Lessons To Learn From The Success Of Minecraft

Lessons To Learn From The Success Of Minecraft

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Minecraft is the best-selling PC video game of all time. Think about that for a second. A game released in 2009 took over the games that had been dominating in sales since the 1990s. An estimated 23 million people have purchased Minecraft.

It’s an astonishing success story. And it’s a story that carries a lot of inspiration implications along with it.

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The smallest of teams can create something amazing

Minecraft began public life as a tech demo in 2009. Many of the features that make it popular today were present back then. At that point, it was the work of a sole developer named Mark us Person.

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After the tech demo alone started selling in the millions, Persson hired a few more people to help develop the game. The team remained very small, being made up of only around twelve employees between 2009 to 2014. This small development company, named Mojang, remained independent until 2014. It was then acquired by Microsoft in a legendary $2.5 billion deal, making those developers very rich indeed. (Especially Persson, who currently has a net worth of $1.5 billion.) It’s a dreamlike mix of a brilliant, quality product and extreme financial success. The like of which has been seen all too rarely in our time.

People love to use products together

A big part of Minecraft’s success is its potential for sociability. The benefits of sociability in Minecraft comes in two shapes. There are the social features, where players collaborate through the best Minecraft server hosting. They can build things, fight enemies, go hunting and foraging. Then there are also the meta-social elements. People love to discuss Minecraft and share their creations. Just have a look at the Minecraft community on YouTube and you’ll see what I mean.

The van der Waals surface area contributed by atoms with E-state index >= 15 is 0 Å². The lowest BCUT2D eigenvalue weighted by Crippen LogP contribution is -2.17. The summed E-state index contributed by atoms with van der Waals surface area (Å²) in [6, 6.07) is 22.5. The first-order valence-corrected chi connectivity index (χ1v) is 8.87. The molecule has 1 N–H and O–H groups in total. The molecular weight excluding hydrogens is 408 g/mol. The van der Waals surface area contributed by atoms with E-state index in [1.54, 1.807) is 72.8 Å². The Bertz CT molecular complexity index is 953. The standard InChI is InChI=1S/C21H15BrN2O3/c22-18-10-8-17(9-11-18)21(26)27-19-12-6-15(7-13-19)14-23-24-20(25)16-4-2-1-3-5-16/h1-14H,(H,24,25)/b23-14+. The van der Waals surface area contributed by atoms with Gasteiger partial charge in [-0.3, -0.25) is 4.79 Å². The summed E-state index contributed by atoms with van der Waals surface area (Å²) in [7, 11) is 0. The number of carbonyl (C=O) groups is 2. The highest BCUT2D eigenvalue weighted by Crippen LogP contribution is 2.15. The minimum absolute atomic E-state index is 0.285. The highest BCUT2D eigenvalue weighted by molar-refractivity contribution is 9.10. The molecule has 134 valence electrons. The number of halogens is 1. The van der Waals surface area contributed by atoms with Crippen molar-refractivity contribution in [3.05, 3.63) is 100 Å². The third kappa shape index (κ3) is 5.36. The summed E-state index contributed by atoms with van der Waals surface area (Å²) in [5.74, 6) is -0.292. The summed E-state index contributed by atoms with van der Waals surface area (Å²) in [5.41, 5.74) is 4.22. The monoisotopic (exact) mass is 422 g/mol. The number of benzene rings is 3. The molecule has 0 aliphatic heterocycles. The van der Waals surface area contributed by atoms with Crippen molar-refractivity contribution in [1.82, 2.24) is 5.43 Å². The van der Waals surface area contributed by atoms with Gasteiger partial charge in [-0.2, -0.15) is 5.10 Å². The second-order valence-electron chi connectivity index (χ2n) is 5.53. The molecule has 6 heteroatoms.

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Making something that can bring people together is still something that’s very important. People may claim that these days people are becoming less social. We spend so much time browsing the Internet and playing video games instead of going outside, they say. How does that allow room for actually socializing and sharing? Minecraft shows that people still care for products that encourage networking, communicating, and collaborating.

Imagination is still very much alive

Many cynics – usually the disgruntled older generations – think society has lost its imagination. Television and video games have rotted our brains, they say. We’re all nothing but the most passive of consumers. We sit there and consume entertainment with little regard for our potential intellect.

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Pixabay

But Minecraft has shown that people love to come up with ideas. The sandbox creativity that Minecraft offers has captured the imagination of millions. People will think of massive, elaborate construction designs in the game. Then they’ll persist to make those ideas a reality. (Well, as much of a “reality” as something can be in Minecraft.) Players have created truly incredible things in Minecraft, from opulent palaces to entire cities.

Though Minecraft is a video game, their success story and business model can be transposed into many other business ventures. What lessons learned from the success of Minecraft can you apply to your ventures?